Life of Pi
Few contemporary film makers have made as many fine films as Ang Lee. Born in China, reared in Taiwan as his family fled the Communist revolution, Ang Lee came to America in 1979 as a young man, determined to study and make films. And did he ever! The quality and diversity of his films over the past 20 years have been astonishing, and have earned him 27 Academy nominations and 8 Oscars, plus numerous significant foreign awards. His films are characterized by memorable cinematography and strong character development, and many became popular successes, not just for art house audiences. It doesn't seem at all exaggerated to call Ang Lee a great film maker. He is only 58, so should have many good films in him still. His best known:
The Wedding Banquet (1993) Gay son marries to conform to Taiwanese culture.
Eat Drink Man Woman (1994) Delicious: retired chef trying to connect with his three daughters through food.
Sense and Sensibility (1995) Beautiful adaptation of Jane Austin's novel.
The Ice Storm (1997) Powerful closely observed disintegraton of a 1970's American suburban family.
Ride with the Devil (1999) Bleeding Kansas at the beginning of the Civil War.
Crouching Tiger, Hidden Dragon (2000) Spectacular martial arts, with flair.
Hulk (2003) Every good director is entitled to one dumb mid career film.
Brokeback Mountain (2005) Transcendent; love between two Wyoming sheepherders.
Lust, Caution (2007) Beautiful thriller: an affair between two unlikely people in Shanghai during WW ll.
Life of Pi (2012) Just released; story of a 19 year old boy in a shipwreck, sharing his lifeboat with a tiger.
Lee has taken Yann Martel's recent prize winning novel, Life of Pi, to the screen in spectacular fashion. It's the story of Piscine, a boy who grew up in a middle class Indian family that owned a zoo, in what seems like an Edenic setting. His father named him for a famous Parisian swimming pool, and of course was teased mercilessly by his schoolmates for his name, which they pronounced as "pissing". He cleverly begins to use the name Pi, showing his class the origin and calculations of the mathematical constant. Although his father was an atheist, Pi was always fascinated by religions. Born Hindu, then "thank you Vishnu for leading me to Christ", and later, studying Kabbalah. Pi is fascinated by the animals, and one day his father teaches him a brutal lesson about the savagery of nature. But the political climate is changing in India, and when Pi is 19, his father decides to move the entire family and the zoo animals to Canada. Their departure seems metaphoric for the expulsion from Eden. Pi's haunting story is told by the adult Pi to a failed writer who has been referred to Pi to hear a story "that would make you believe in God". The family and the animals go on board a Japanese freighter that encounters a terrible storm in the mid Pacific. The freighter sinks, and soon Pi finds himself in a lifeboat with a badly hurt zebra, a sad orangutan, a hyena, and Richard Parker, a Bengal tiger. All of this is just the beginning of a powerful, mystical story about the struggle to survive, the fragility and strength of life, and the power of faith. The majority of the film consists of Pi and Richard Parker's journey together in the lifeboat. It is a complicated relationship, and each ultimately needs the other to survive. Yet the tiger has definitely not been anthropomorphized; he is always tiger. There are two brief violent scenes that are painful to watch, and not appropriate for younger children, but this is not gratuitous violence. Ang Lee's character, Pi, celebrates the beneficence of the gods, yet the take away from the story seemed to be that the gods are unseeing, and that life is random and often savage. Then, a very unexpected twist upends much of what we thought.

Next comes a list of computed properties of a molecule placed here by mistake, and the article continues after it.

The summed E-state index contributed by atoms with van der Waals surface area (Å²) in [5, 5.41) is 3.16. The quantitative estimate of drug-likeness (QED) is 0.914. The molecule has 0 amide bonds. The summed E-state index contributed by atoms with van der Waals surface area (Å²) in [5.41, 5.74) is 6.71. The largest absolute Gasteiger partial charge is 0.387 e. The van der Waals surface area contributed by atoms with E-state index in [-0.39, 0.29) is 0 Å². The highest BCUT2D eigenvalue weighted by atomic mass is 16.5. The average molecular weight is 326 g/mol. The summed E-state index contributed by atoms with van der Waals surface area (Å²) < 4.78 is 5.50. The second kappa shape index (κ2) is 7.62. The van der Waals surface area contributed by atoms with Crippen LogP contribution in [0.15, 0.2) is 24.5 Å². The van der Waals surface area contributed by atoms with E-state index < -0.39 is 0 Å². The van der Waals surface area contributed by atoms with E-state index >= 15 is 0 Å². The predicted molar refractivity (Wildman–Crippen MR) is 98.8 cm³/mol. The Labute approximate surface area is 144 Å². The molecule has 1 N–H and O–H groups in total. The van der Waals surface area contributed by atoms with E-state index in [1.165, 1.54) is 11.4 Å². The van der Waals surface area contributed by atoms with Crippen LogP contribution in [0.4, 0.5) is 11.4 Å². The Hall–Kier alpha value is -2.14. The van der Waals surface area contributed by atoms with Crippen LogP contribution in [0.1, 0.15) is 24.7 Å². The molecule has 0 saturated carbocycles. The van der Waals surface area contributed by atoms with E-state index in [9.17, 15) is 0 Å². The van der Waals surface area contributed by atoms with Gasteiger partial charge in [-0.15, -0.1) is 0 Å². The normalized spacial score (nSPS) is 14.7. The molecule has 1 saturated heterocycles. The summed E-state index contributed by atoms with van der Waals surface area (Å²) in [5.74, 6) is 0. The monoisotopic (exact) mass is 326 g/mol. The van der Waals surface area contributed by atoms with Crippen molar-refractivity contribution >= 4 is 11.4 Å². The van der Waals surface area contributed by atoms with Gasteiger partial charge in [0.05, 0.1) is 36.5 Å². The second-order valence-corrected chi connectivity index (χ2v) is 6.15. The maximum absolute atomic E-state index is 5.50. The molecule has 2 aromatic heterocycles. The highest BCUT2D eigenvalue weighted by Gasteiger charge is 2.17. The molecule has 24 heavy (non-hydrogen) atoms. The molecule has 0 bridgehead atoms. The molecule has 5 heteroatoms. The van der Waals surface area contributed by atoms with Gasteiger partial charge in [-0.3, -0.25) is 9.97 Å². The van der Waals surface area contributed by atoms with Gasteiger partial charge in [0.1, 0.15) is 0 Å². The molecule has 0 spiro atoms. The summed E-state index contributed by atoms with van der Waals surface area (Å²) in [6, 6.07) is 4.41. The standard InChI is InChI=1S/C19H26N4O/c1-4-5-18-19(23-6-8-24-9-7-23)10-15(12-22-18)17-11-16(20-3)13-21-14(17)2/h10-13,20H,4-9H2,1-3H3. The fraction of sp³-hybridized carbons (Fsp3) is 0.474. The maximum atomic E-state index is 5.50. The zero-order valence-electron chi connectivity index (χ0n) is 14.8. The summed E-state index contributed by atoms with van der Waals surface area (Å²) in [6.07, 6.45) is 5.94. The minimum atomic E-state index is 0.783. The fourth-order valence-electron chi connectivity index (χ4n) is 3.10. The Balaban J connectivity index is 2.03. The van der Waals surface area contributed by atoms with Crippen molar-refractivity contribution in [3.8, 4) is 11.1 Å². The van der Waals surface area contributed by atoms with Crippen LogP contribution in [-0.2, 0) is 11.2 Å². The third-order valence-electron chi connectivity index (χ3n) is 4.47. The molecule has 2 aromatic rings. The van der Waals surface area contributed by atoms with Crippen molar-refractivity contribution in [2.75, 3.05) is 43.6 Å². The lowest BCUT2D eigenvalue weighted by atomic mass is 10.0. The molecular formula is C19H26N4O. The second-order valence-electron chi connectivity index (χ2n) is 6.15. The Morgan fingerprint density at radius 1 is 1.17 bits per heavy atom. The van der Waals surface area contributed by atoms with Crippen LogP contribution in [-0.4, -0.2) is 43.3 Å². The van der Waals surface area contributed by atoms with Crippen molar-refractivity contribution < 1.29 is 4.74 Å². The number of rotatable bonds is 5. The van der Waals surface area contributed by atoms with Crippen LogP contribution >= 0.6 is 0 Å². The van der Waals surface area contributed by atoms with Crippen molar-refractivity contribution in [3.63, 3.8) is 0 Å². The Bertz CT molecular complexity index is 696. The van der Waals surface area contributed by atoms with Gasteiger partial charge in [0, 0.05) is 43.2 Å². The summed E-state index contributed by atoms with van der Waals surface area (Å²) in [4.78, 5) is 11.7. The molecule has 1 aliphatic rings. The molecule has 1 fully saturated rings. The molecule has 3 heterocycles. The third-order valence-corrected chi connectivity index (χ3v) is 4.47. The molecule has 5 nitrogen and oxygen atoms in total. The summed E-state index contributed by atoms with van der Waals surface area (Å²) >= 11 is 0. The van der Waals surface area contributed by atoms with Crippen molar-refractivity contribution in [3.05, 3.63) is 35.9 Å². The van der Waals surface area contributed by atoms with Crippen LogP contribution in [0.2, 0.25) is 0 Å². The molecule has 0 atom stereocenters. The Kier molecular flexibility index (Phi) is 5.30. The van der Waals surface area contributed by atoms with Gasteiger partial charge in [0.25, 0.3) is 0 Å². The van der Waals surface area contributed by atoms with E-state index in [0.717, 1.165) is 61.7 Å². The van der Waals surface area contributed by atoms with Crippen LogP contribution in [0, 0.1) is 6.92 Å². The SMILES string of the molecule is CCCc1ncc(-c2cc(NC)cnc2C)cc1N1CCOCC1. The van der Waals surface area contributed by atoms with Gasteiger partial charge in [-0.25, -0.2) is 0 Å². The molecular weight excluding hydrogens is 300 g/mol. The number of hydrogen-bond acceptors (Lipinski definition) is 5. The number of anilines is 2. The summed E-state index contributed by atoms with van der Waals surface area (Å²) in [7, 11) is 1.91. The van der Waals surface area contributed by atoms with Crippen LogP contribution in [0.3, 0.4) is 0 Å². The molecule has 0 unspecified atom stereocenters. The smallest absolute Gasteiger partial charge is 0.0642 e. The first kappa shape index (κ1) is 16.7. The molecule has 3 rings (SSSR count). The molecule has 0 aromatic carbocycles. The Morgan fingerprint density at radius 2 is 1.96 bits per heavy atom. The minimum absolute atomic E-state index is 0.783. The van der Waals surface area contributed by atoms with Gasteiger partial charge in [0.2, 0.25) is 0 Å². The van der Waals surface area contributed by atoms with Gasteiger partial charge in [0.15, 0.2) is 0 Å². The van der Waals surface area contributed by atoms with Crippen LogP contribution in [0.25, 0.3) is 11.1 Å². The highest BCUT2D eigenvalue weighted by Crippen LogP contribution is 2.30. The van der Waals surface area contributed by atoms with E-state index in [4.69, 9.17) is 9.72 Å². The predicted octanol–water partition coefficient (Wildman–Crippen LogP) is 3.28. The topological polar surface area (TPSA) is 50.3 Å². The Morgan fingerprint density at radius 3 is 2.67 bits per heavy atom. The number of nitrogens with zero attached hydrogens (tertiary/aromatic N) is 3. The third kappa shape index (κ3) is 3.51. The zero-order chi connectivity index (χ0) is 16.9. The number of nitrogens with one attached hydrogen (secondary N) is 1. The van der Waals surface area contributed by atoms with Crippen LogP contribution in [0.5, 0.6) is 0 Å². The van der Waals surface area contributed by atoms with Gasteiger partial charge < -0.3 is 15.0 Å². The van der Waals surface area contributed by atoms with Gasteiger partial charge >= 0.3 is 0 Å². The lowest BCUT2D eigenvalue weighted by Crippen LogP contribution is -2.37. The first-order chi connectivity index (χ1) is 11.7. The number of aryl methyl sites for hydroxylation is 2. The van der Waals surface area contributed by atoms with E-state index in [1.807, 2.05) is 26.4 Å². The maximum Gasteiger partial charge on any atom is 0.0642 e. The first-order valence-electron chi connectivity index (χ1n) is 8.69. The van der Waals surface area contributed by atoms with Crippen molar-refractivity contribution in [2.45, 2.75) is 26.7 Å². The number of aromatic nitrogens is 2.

Like all Ang Lee films, the cinematography is spectacular, here done with a great deal of cutting edge CGI technology. So many of the scenes are astonishing, from night time skies to a whale breaching, and much more, but the most dramatic is Richard Parker himself. He is so real that It is nearly impossible to believe that this tiger is a CGI creation. There is magic here on the screen, and not just with the tiger. Colors in many scenes seem ultra bright, but not unrealistic. The film was shot in 3D, and currently screening in 3D, but will be released later for conventional viewing. In my opinion, the 3D is more of a gimmick, and really doesn't add anything to the film. In fact the tinted glasses tend to dull the screen's vivid colors. There were some scenes where I would simply look at the screen without the glasses, and the images were still crisp. But other times the glasses were needed to avoid the blurring seen in scenes with dramatic 3D images. Pi, as a young man, is played by Suraj Sharma, unknown to American audiences, but excellent. Pi, as middle aged, is played by the well known Indian actor, Irrfan Khan. Music is subdued but lovely. The story and images of Life of Pi haunted me for days, and I loved what Ang Lee has done here. Not perfect, but wonderful, and the sheer beauty of this 125 minute film is staggering. Definitely something to be seen on the big screen, 3D or not. Just opened widely, including the Kabuki, AMC Van Ness, Balboa, Presidio, and others.